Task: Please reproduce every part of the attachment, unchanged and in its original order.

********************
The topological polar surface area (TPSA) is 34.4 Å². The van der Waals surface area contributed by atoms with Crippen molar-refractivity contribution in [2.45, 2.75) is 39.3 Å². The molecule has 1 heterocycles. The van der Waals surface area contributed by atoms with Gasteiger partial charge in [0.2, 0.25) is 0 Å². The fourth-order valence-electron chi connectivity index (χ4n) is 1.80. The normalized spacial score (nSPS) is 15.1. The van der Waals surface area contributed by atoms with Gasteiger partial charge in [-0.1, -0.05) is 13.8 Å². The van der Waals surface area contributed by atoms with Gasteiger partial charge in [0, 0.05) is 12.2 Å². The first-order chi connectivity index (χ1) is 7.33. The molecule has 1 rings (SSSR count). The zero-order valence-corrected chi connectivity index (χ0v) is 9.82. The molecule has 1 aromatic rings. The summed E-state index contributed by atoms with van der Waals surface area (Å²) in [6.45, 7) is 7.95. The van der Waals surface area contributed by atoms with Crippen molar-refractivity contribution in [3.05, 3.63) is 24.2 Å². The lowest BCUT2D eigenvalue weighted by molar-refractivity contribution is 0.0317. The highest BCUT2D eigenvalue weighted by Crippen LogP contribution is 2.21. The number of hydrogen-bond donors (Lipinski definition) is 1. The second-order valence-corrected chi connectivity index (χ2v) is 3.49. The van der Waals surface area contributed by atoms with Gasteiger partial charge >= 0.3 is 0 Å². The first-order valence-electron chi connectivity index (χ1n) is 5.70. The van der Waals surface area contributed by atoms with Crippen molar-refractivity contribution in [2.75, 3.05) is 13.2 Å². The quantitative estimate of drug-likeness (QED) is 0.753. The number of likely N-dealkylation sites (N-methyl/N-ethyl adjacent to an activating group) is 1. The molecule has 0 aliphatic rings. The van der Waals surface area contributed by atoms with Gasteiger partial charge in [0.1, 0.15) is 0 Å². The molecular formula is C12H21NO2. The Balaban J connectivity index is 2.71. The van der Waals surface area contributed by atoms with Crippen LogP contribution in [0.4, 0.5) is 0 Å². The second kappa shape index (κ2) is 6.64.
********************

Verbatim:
The topological polar surface area (TPSA) is 34.4 Å². The van der Waals surface area contributed by atoms with Crippen molar-refractivity contribution in [2.45, 2.75) is 39.3 Å². The molecule has 1 heterocycles. The van der Waals surface area contributed by atoms with Gasteiger partial charge in [0.2, 0.25) is 0 Å². The fourth-order valence-electron chi connectivity index (χ4n) is 1.80. The normalized spacial score (nSPS) is 15.1. The van der Waals surface area contributed by atoms with Gasteiger partial charge in [-0.1, -0.05) is 13.8 Å². The van der Waals surface area contributed by atoms with Gasteiger partial charge in [0, 0.05) is 12.2 Å². The first-order chi connectivity index (χ1) is 7.33. The molecule has 1 rings (SSSR count). The zero-order valence-corrected chi connectivity index (χ0v) is 9.82. The molecule has 1 aromatic rings. The summed E-state index contributed by atoms with van der Waals surface area (Å²) in [6.45, 7) is 7.95. The van der Waals surface area contributed by atoms with Crippen molar-refractivity contribution in [3.05, 3.63) is 24.2 Å². The lowest BCUT2D eigenvalue weighted by molar-refractivity contribution is 0.0317. The highest BCUT2D eigenvalue weighted by Crippen LogP contribution is 2.21. The number of hydrogen-bond donors (Lipinski definition) is 1. The second-order valence-corrected chi connectivity index (χ2v) is 3.49. The van der Waals surface area contributed by atoms with Gasteiger partial charge >= 0.3 is 0 Å². The first-order valence-electron chi connectivity index (χ1n) is 5.70. The van der Waals surface area contributed by atoms with Crippen molar-refractivity contribution in [2.75, 3.05) is 13.2 Å². The quantitative estimate of drug-likeness (QED) is 0.753. The number of likely N-dealkylation sites (N-methyl/N-ethyl adjacent to an activating group) is 1. The molecule has 0 aliphatic rings. The van der Waals surface area contributed by atoms with Gasteiger partial charge in [0.1, 0.15) is 0 Å². The molecular formula is C12H21NO2. The Balaban J connectivity index is 2.71. The van der Waals surface area contributed by atoms with Crippen LogP contribution in [0.4, 0.5) is 0 Å². The second kappa shape index (κ2) is 6.64.